Harbour Café continues in their tradition of good food quality and an incredible choice in dinner buffet spreads this Ramadan daily from June 28 to July 29, priced at RM108++ (adult) and RM54++ (child below age 12).  Live traditional Ghazal music performances start from July 2.  For reservations, Tel: 607 – 560 8888 or email: restaurantreservations.thph@tradershotel.com


Singapore style Sup Gearbox
Indulge in delectable cubes of Supreme Durian Tempura that are crispy on the outside and creamy on the inside!

A version of this article was published in The New Straits Times, Streets Johor on 23 July 2014

Return to Jalan Ngee Heng

I received a giant cookie when I checked-in!
I’m counting and it’s been 37 years since I lived in Jalan Ngee Heng with our grandparents in our home at No.154.  We made many memories in this friendly neighbourhood but it was a sad day for us when Ah Kong or grandfather received a letter from the government advising him to vacate the house because the land was being acquired to build the highway.  I remember being part of the team along with my mum, aunts and grandma, who had the challenge to pack away everything in that double-storey bungalow and shift out after living there for about 50 years.

In 1977 Ah Kong’s house with an adjacent badminton court was demolished and the site became part of Jalan Tun Abdul Razak.  What remains of our grandfather’s house today is a tiny wedge of land situated directly opposite the Wisma Maria Medical Specialists Centre.  Part of this bit of land is occupied by an advertising pylon while an enterprising hawker has claimed our former driveway for his business!

My half-eaten cookie...
I’m glad the row of double-storey shops next to Ah Kong’s former house still remain and its original architecture still preserved.  I remember how we used to patronize the two family-run Chinese provision shops and were friendly with the operators of Indian laundries, a coffee shop, a tinsmith and the families and tenants who lived upstairs.  These buildings are now renovated for new businesses like restaurants, specialist clinics and medical laboratories and with DoubleTree by Hilton Johor Baru open for business now, they are poised to bring new life to this old road.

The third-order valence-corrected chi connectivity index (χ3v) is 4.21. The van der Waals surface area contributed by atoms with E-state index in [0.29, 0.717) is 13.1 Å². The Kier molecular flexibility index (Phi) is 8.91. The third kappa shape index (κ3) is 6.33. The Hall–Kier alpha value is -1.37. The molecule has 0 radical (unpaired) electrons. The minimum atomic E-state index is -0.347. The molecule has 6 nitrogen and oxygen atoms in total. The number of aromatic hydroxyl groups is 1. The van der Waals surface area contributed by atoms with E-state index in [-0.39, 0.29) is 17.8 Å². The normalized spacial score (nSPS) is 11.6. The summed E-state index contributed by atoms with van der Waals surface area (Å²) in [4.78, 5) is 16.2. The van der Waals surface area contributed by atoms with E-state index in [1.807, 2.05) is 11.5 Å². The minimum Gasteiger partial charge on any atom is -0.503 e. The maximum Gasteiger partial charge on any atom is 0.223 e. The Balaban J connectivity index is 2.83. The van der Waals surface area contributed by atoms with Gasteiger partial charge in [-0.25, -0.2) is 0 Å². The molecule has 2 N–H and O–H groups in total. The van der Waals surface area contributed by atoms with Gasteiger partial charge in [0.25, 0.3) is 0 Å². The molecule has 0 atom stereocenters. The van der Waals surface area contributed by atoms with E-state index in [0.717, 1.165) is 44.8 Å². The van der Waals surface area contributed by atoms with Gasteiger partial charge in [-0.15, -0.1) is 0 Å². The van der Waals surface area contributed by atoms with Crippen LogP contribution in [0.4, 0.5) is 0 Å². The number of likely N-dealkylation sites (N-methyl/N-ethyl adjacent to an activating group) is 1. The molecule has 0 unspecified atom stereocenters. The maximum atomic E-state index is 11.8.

In April, I had the privilege of a sneak peek into the DoubleTree by Hilton JB hotel (Reinventing dear Jalan Ngee Heng, NST Streets Johor dated April 22) and I saw workers installing fixtures and putting finishing touches to the décor.  Suppliers delivered furniture and workers were tinkering away as I walked through the ground floor restaurants and I also saw the Level 13 restaurant and swimming pool.  I was simply exhilarated and amazed as I never imagined that an international brand hotel will be opened at No. 12, Jalan Ngee Heng and with all the work going on, I could imagine the elegance when they welcomed guests into their stunning hotel.

Night view of the swimming pool on Level 13 of
DoubleTree by Hilton Johor Baru
On May 30 I was pleasantly surprised to receive an invitation from the hotel to go for a trial stay and all I had to do was to confirm my check-in date.  As I replied with my preferred dates, I’m aware of what was involved in a trial stay and mentally prepared myself for the experience.  But most of all, I was just thrilled that I was going to stay in Jalan Ngee Heng again!

Guests at the DoubleTree by Hilton JB enjoy a parking privilege in the basement car-park so I drove along the one-way street down Jalan Gereja around Menara Landmark to reach the hotel porch to turn into the car-park.  I like the freshly-painted, brightly-lit basement car-park that has spacious driveways and wide parking lots.  Following the signs, it was easy to find my way to the hotel lobby and on checking-in I was presented with my room keys along with DoubleTree’s signature giant chocolate chip cookie!

The cookie-with-check-in is a delightful DoubleTree by Hilton gesture to welcome guests and I could not wait to taste it as it felt warm and heavy in my hand.  As soon as the bell staff dropped my bags and left the room, I reached for my cookie and started to munch on it while I inspected the room facilities.  One bite led to the next and I almost finished the 0.056 kg (almost 2 ounces) cookie filled with generous sprinkles of melting chocolate buttons and chopped nuts before I remembered and stopped to take a photo of it!